Before we are too hard on the offense, Greinke didn't help himself. In the second inning, with one out in a scoreless game, he fell behind Torii Hunter, and like most good hitters do, Hunter made him pay with a single. Greinke threw over to first and made a poor throw, hitting Hunter in the back as he dove toward bag, and he advanced to second on the error. Jacque Jones singled him home and ended up at second on the throw. Then, for some reason Jones stole third. The replay showed that he was out, but third base umpire Paul Schrieber called him safe. Lew Ford's sacrifice fly made it 2-0 and that was all Joe Mays needed.

I'm amazed at how many Royal hitters made first pitch outs against Mays. Berroa did it in the first inning (what's new?) Stairs did it in the second inning. Long did it in the fourth inning. Stairs did it again to lead off the fifth. Teahen followed him in the fifth and did it. And DeJesus did it in the sixth inning. It's no wonder Mays only threw 92 pitches in 8 IP. This team appears to be incapable of working the count.

Greinke gave up 4 hits and 2 runs in 6 IP. That's a quality start, but quality starts don't take into account an offense like ours. A quality start for our club should be 1 run in 6 innings instead of 3 runs in 6 innings.

On a positive note, Mike Sweeney took BP before the game and according to Bell he was "pretty much pain-free for the most part…" I have no idea what that means, but it sounds good. The team plans to activate Sweeney on Friday. He's scheduled to come off the DL then.

As a side note, has anybody noticed what Aaron Guiel is doing in Omaha? He's got 16 HR, 54 RBI, and he's hitting .266. He's obviously healthy because he has 290 AB's. I know that Emil Brown has established himself on the major league roster, but do we really not have a roster spot available for Guiel in Kansas City? We're not going to designate T-Long, that's for sure, but are Matt Diaz and Shane Costa better than Aaron Guiel? You make the call.

Tomorrow night, the Royals send J.P. Howell (1-2, 5.63) up against Carlos Silva (6-3, 3.18).

Sunday, June 26, 2005

A New Low

If sweeping the Yankees was the highlight of the season, how close does getting swept by the Colorado Rockies rank towards the lowlight of the season? And to see the Rockies put up 25 runs in three games left little doubt about whether the sweep was a fluke or not. Our offense is getting shut down by the best in the game and the worst. And we've lost six games in a row, dropping our record to 25-49. Even Colorado has a better record now at 25-48.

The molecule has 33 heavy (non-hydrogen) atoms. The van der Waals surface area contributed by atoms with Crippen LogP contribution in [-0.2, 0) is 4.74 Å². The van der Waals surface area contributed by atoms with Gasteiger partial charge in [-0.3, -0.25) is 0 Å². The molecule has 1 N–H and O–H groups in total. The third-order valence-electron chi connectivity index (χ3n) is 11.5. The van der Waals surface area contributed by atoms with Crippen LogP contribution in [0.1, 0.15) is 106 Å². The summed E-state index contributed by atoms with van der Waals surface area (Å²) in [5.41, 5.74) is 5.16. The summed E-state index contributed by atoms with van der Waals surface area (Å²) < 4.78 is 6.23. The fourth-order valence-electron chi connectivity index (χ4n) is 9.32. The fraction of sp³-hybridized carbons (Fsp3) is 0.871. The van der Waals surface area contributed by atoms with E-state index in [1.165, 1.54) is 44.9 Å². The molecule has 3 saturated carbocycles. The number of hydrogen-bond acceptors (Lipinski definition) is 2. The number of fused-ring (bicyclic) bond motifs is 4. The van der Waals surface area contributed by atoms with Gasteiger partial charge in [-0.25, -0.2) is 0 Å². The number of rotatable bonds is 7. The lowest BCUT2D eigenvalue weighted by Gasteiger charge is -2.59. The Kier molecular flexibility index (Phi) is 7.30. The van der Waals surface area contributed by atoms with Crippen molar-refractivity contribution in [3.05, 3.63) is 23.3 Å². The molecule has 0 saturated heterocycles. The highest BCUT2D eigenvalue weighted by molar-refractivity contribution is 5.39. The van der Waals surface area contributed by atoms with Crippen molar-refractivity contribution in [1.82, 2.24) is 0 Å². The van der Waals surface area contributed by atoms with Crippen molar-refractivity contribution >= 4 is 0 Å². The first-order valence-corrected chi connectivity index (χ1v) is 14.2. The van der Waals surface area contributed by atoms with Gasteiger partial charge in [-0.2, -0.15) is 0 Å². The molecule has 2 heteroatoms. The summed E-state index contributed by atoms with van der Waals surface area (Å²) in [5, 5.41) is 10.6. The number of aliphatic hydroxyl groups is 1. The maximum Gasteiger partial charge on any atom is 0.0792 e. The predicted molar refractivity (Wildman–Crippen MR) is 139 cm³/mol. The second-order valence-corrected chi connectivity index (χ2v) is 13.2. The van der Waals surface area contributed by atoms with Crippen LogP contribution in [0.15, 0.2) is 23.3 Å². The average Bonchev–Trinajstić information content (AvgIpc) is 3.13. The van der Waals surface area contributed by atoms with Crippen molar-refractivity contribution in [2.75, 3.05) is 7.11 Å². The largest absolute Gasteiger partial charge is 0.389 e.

There's plenty of blame to go around. Jose Lima didn't fool anybody today. The Rockies hit several liners back up the box, nearly decapitating him on more than one occasion. Sixteen starts into the season and he's got an ERA sitting at 7.81. How much longer can Bell keep giving him the ball? I know our options are limited, but isn't this the time to give a young guy a shot? How much worse could he pitch than Lima has?

The Royals staff in general was horrible in Denver this weekend—walking 23 batters in the series, giving up 32 hits, and the aforementioned 25 runs. Looking at numbers like that, you'd think this was college baseball (if you can really equate the use of aluminum bats with the term baseball—I certainly don't) or little league.

The team is now 12-12 under Buddy Bell and it looks like the boost he brought to the club has worn off. The Royals have 88 games left. Even if they played .500 from here on out, winning 44 of those games, they'd still end up with a 69-93 record and does anybody really expect that to happen?

We keep hearing that this is a rebuilding year, and it is. But rebuilding year or not, 23 walks in three games is so unacceptable at any level that I don't have words for it when a major league pitching staff does it. Going into the game this afternoon, our staff ERA was 5.49, 13th in the American League, ahead of only Tampa Bay who has a laughable 5.83 ERA. Our WHIP was 1.51, again ahead of only Tampa Bay. How does a team ever win when their pitching staff is allowing 1 ½ runners per inning?

And obviously, the pitching staff is only part of the problem. Going into the game today, the Royals were second to last in the AL in runs scored (321), third to last in home runs (60)—we don't even have a guy in double digits yet, fourth to last in batting average (.260), tied for second to last in on base percentage (.319), and third to last in bases on balls (196). Our offense is undisciplined and lacking in power. That equation equals poor run production and lots of loses.

I want the Royals to win as much as anybody and I'd love it if somehow Bell turned this team around. But at some point, maybe after this season is over and all of the rookies have been given ample AB's in which to evaluate them, somebody needs to be held responsible for the lack of talent in our system.

Yeah, we've had a couple of big guns who got away—Beltran and Damon. But we've also had way too many guys like Carlos Febles, Chris George, and Dee Brown who simply aren't good enough to play in the major leagues, but somebody was convinced that they were.

Well, enough of that.

Tomorrow, things won't get any easier as the Royals open a new series in Minnesota. Zack Greinke (1-8, 6.14) goes again Joe Mays (3-3, 4.22).

Tuesday, June 21, 2005

Out Pitched, Out Played